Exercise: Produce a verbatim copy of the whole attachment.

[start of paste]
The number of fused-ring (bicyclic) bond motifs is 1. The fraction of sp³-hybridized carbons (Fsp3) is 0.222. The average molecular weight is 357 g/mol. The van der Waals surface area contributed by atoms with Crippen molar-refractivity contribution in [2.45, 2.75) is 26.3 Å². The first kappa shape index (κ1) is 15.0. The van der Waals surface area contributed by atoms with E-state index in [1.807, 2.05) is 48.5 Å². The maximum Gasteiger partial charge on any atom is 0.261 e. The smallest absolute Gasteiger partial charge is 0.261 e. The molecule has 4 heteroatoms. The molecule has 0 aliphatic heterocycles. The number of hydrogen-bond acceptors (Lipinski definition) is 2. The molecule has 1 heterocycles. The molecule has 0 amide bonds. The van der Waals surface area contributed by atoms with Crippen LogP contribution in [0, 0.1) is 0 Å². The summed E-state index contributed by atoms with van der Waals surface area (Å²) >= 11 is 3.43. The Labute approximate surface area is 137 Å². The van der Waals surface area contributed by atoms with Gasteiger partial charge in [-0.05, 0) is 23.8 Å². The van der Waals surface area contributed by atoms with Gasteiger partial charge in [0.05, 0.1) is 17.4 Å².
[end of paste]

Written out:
The number of fused-ring (bicyclic) bond motifs is 1. The fraction of sp³-hybridized carbons (Fsp3) is 0.222. The average molecular weight is 357 g/mol. The van der Waals surface area contributed by atoms with Crippen molar-refractivity contribution in [2.45, 2.75) is 26.3 Å². The first kappa shape index (κ1) is 15.0. The van der Waals surface area contributed by atoms with E-state index in [1.807, 2.05) is 48.5 Å². The maximum Gasteiger partial charge on any atom is 0.261 e. The smallest absolute Gasteiger partial charge is 0.261 e. The molecule has 4 heteroatoms. The molecule has 0 aliphatic heterocycles. The number of hydrogen-bond acceptors (Lipinski definition) is 2. The molecule has 1 heterocycles. The molecule has 0 amide bonds. The van der Waals surface area contributed by atoms with Crippen LogP contribution in [0, 0.1) is 0 Å². The summed E-state index contributed by atoms with van der Waals surface area (Å²) >= 11 is 3.43. The Labute approximate surface area is 137 Å². The van der Waals surface area contributed by atoms with Gasteiger partial charge in [-0.05, 0) is 23.8 Å². The van der Waals surface area contributed by atoms with Gasteiger partial charge in [0.05, 0.1) is 17.4 Å².